AFTER more than 60 years of research on the realm of influence, it has been proven that human behaviour is highly predictable.

Let me share what science has found out about influence and how we can leverage it positively, especially in a dynamic workplace.

A leader or manager cannot lead or communicate without influence in the workplace.

In my book, “The Power Science of Influence — Proven Strategies at Work, Sales, Team”, I discussed 25 scientific behavioural strategies. I share three of them here:

 

Behavioural strategy 1

Give people fewer choices

It has been proven that the fewer choices you give to a person, the more likely he will make a faster decision.

When you offer more choices, you are the culprit responsible for increasing his procrastination score.

An experiment with a fund management house, which offers funds for buying into a pension plan, found that for every 10 funds offered for comparison, the sign-up rate dropped by 2 per cent. The more choices there were on the plate, the more people procrastinated.

Humans are programmed to love choices. We are constantly in a dilemma because, at the end of the day, we end up with more choices than we ask for.

When it is time to make a decision, we end up with an Analysis Paralysis syndrome.

Can you recall a meeting you attended that dragged on for hours when it could have been done in 30 minutes?

The agenda was probably too wide in scope and too vague.

 The trick is to give people fewer choices and be specific about what you want them to do.

 

Behavioural strategy 2

Give people fewer reasons

An experiment was done with two groups of people, where they were tasked to decide whether to buy Brand A car or not.

The first group was asked: “Give me one strong reason to buy Brand A”. The majority of the people in the first group decided to buy the car.

However, when the second group was asked: “Give me 10 strong reasons to buy Brand A”, the majority decided otherwise.

Interestingly, we have two different responses.

The mystery lies in the provision of one strong reason versus 10.

Logically, we would think that by having more reasons to act, we would facilitate a greater buy-in. In fact, the reverse is true and this effect might potentially backfire on us.

What then could be the underlying psychology?

When people find it hard to generate reasons to buy, they unconsciously associate it with the difficulty of making the decision to buy.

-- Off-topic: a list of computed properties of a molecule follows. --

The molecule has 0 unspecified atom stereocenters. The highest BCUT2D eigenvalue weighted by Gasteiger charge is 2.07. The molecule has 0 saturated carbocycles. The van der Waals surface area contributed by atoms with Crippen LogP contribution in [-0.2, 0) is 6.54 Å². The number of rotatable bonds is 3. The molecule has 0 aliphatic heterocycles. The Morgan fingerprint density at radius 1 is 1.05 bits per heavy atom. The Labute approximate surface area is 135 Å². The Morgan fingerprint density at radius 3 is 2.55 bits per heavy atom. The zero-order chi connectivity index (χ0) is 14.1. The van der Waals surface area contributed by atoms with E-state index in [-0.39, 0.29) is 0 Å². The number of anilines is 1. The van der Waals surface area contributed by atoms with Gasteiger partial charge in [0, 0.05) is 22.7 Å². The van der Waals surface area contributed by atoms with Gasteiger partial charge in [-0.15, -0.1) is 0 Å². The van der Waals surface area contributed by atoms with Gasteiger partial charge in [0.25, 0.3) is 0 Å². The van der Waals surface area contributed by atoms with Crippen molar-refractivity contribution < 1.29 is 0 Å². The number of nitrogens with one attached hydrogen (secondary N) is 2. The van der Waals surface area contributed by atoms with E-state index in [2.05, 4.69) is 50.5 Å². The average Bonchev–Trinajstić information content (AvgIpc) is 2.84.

When convincing someone to say “yes”, be as specific as possible.

Plan exactly what you want the person to do.

Give him fewer choices and substantiate your preferred one with one strong reason, giving the push to act. Influence is never an accident — it is intentional.

 

Behavioural strategy 3

Have lunch

No, I am not joking. Have lunch with the people whom you intend to influence.

Science has proven that when we are eating, we associate the positive feelings triggered by the food with the message delivered over the meal. It occurs as the pleasure centre in our brain is lighted up.

If you encounter a deadlock in a meeting with clients, intentionally call for a tea break and adjourn to a nearby café.

As soon as everyone has settled down, start to casually share your view on the issue that caused the disagreement and deadlock earlier.

But, only do so when your clients are eating. Your attempt to influence them may not work if they are not eating anything!

In summary, you will increase your influence and persuasion score if you can narrow down and be specific with the choices you give.

Give fewer choices, and support the preferred one with a strong reason. If you have to, take your clients out to lunch. The bill is on you, of course.

 

Article by Joseph Wong, a behavioural transformation coach at Richard Gavriel Speaker Management. He has trained thousands of professionals under his signature programmes — The Power Science of Influence, behavioural team building and psychometrics interventions. E-mail: Richard@RichardGavriel.com